A Mamiya C330 with (l-r) 250mm f/6.3 Mamiya-Sekors, 180mm f/4.5 Mamiya-Sekors, 135mm f/4.5 Mamiya-Sekors, the rare 105mm f/3.5 Mamiya-Sekor Dwith diaphragm in the viewing lens for depth of field, and 55mm f/4.5 Mamiya-Sekors. Beside the camera is the magnifying viewfinder with CdS exposure meter

Mamiyaflex

mainly because it looked right'. The introduction of all-black lenses, without the bright steel shutter bezels of Mamiyaflex lenses made until about 1968, and a stylish overall appearance, made the C330 an endearing camera.

However, the C330 did offer the considerable benefits of interchangeable focusing screers, automatic parallax compensation with all focal lengths and, for the first time, a frame counter that configured itself automatically for 120 or 220 film when the pressure plate was rotated to its 120 or 220 setting. This hugely benefited wedding photographers who, if they ran out of 220 film during a joD, could revert to 120 to finish it.

In 1972, an upcraded version of the C330 appeared as the C330f, and the C330 and C330f were manufactured side by side until tne original C330 was discontinued in 1974. The three key differences were that the C330f had a single-action focusing hood, which is much easier to use; a focusinc lock that was absent from the C 3 30; and a filmtab holder asa film reminder. The C330f was produced until 1982.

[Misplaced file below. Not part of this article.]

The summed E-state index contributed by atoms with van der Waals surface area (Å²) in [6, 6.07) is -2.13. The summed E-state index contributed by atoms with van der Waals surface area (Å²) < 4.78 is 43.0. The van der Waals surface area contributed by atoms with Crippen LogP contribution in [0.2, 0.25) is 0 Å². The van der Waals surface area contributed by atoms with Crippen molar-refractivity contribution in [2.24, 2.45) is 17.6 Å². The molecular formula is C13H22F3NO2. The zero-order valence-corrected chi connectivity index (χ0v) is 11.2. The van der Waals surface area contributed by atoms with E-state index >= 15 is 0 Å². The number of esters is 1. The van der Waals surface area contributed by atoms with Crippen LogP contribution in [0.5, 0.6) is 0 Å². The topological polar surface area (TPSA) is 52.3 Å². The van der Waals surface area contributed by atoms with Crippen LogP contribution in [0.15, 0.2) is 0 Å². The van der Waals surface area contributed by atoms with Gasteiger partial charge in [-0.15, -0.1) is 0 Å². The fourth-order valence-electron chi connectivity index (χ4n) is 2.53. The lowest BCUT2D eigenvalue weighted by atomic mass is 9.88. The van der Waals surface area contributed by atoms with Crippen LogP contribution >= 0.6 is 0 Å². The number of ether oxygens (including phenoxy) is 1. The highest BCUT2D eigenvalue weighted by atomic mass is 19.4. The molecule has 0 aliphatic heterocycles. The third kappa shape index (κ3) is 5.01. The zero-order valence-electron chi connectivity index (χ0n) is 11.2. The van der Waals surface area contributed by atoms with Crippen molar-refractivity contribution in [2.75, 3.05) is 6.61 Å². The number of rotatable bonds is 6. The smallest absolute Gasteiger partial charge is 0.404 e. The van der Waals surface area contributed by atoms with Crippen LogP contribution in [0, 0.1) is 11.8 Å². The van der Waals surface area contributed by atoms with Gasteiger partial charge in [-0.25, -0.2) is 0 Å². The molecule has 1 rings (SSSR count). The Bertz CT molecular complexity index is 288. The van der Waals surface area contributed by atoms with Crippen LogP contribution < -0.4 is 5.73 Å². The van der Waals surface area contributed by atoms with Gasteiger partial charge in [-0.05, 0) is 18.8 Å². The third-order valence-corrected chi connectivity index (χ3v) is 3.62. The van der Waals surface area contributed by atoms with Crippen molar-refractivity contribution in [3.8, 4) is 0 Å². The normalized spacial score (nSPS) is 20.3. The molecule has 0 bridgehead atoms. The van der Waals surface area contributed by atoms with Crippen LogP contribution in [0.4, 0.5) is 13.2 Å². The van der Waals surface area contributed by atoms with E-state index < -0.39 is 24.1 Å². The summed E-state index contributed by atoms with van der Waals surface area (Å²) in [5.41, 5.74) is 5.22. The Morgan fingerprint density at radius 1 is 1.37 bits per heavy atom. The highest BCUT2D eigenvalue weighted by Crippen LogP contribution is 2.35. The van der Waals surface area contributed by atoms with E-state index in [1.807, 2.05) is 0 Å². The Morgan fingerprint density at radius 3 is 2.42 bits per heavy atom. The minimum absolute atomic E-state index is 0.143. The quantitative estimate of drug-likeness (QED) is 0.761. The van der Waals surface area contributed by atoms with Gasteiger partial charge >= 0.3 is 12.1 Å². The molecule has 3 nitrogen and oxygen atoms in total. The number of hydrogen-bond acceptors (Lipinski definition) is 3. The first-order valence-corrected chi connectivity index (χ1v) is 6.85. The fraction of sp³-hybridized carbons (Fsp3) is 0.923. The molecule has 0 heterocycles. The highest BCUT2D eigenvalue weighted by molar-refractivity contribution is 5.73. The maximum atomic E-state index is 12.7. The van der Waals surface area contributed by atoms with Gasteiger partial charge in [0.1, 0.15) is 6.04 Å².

Two final versions of the Mamyaflex appeared in the early 1980s The rarely seen C220f, with the automatic exposure counter changeover from 120 to 220 when the pressure plate was rotated was followed in 1983 by the C330s, a successful and even more rugged development of the C330f with larger focusing knobs, a bet:er rear door latch and stronger stud mountings fcr the camera strap. The C330s eventually ended its production run in 1994.

Wedding Photography Tips

Wedding Photography Tips

As a wedding photographer, you spend a lot of your time focusing on the business side of it. You want to provide your clients with the most beautiful pictures and you want to turn a profit for yourself. Beyond that, though, you should think about some other things. For example, as a photographer, you should know why someone should hire you over having his or her Uncle Vinny take charge of the photographs themselves.

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Responses

  • Margaret Taylor
    When was the mamiya c330 discontinued?
    2 years ago